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I have a process with the name bla, and I want to kill it by its name.

When I run ps aux | grep "bla", I get 2 entries:

  • process bla and
  • blablablab

How do I filter it out?

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migrated from stackoverflow.com Jun 29 '10 at 9:58

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Please be more specific and provide the example or the actual terminal scrrenshot. –  D.J. Jun 29 '10 at 9:51
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4 Answers

killall bla

to force it:

killall -9 bla
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Take a look at pkill, if available.

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1  
+1. man pkill also mentions the pgrep. The tools are part of the same package as top and ps and should be available on pretty much all Linux systems. (Solaris has them too). killall and pidof are not so portable. –  Dummy00001 Jun 29 '10 at 10:47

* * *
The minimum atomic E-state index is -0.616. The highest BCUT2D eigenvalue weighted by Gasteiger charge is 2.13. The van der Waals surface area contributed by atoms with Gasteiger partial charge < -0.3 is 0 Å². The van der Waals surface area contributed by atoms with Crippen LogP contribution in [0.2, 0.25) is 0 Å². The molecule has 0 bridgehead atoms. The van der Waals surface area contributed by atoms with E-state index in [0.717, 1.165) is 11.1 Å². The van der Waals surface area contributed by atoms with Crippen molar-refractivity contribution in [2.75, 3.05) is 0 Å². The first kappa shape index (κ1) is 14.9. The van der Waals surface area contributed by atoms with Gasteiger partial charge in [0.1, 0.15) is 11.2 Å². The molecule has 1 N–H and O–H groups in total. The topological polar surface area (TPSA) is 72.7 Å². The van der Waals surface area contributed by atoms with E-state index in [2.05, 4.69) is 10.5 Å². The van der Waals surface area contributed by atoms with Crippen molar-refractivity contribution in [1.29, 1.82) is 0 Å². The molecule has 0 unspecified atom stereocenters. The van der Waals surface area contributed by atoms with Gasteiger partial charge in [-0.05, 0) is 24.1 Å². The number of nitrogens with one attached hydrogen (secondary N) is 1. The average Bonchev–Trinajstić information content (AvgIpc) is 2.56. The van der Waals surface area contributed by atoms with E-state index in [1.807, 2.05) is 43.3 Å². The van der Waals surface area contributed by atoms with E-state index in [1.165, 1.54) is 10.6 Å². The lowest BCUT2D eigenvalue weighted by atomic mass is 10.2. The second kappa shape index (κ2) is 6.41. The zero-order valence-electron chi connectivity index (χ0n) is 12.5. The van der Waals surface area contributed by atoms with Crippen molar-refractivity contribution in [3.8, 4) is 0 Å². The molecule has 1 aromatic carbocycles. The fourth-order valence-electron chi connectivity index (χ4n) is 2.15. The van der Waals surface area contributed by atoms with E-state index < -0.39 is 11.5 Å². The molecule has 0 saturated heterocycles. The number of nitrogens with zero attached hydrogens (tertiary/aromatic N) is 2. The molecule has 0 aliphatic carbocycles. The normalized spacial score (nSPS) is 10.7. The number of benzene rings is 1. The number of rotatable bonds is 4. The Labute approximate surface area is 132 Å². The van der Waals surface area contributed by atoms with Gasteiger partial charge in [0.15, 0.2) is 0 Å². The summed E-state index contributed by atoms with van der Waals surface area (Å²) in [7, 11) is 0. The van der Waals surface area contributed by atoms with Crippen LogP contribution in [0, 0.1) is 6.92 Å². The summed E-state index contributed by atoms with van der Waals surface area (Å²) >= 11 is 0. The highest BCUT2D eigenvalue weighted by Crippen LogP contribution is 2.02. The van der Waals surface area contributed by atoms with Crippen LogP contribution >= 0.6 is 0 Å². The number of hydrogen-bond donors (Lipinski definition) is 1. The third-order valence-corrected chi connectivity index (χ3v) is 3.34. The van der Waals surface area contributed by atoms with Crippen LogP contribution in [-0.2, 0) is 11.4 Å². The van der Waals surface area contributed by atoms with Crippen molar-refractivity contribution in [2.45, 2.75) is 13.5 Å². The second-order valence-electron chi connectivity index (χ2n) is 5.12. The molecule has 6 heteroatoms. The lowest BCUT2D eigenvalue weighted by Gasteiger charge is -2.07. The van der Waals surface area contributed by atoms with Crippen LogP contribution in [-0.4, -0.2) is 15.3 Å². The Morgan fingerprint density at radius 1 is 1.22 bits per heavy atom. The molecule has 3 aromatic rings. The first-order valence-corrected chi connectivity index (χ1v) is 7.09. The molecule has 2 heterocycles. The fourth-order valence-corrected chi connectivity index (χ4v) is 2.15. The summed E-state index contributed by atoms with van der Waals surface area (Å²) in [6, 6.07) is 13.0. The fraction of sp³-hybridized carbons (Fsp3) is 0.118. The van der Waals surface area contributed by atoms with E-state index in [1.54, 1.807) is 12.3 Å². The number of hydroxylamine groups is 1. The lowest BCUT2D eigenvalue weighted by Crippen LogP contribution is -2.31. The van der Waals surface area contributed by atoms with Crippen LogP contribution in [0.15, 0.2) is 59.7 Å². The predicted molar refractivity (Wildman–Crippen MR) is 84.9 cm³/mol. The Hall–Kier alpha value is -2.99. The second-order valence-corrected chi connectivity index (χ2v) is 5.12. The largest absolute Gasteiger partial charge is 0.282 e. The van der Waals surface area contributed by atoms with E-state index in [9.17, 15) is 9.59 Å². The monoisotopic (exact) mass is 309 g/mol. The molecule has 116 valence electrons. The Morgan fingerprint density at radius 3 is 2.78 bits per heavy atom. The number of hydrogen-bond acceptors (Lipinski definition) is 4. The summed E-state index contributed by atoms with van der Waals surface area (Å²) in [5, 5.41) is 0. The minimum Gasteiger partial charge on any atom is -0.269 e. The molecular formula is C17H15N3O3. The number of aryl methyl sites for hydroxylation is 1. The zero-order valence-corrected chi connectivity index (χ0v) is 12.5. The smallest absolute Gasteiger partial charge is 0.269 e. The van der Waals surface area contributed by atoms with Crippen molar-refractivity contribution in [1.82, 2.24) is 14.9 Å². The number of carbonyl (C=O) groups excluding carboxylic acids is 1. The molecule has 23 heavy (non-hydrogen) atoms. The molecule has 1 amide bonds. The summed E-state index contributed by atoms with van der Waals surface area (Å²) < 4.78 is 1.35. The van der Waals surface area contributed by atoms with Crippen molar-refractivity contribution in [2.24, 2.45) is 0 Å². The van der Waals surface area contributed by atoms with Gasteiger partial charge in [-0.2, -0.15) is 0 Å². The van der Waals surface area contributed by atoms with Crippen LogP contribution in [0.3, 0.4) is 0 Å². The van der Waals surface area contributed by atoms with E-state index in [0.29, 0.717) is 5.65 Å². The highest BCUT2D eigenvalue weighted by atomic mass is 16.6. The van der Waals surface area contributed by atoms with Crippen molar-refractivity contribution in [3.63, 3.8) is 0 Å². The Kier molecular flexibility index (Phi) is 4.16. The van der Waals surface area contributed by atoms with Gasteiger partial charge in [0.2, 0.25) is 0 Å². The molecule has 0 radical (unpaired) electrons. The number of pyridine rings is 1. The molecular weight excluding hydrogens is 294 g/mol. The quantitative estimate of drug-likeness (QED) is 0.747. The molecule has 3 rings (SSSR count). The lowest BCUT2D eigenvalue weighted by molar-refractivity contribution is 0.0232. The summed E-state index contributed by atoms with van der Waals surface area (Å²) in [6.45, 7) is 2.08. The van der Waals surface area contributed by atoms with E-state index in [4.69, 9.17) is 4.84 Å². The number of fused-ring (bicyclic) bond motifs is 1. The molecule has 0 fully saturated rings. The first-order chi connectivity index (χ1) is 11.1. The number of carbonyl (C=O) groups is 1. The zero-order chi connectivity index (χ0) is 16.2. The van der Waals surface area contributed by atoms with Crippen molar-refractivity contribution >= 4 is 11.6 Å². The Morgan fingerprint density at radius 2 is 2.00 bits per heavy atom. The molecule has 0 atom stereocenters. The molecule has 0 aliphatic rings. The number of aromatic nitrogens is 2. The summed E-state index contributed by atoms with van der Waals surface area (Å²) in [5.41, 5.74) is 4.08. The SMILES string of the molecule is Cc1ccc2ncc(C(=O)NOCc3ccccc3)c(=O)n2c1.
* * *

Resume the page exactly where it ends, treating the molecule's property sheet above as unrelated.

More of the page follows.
pkill is the most flexible by far. Kills by user, parent process, terminal… –  Tobu Jun 29 '10 at 10:57
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You can use the PID of the process to kill it.

Check out man pages for command kill.

The exact option would be kill -9 <pid>

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Do you shut down your computer by holding the power button for X amount of seconds also? Because kill -9 is equally stupid. Please read speculation.org/garrick/kill-9.html –  Anders Jun 29 '10 at 9:51
    
this way you are killing the process by his pid but by this name. –  TheHippo Jun 29 '10 at 9:55
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While the killing question has been well answered, you asked how can you avoid getting the process "blabla" when you wanted "bla". What you want to do is add -w:

ps aux | grep -w "bla"
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This does not kill it by its name. –  superuser0 Apr 8 '13 at 19:10
    
Not intended to kill, I just noticed no one had answered his other question, namely how to find "bla" without finding "blabla". –  Philip Kearns Apr 8 '13 at 22:28
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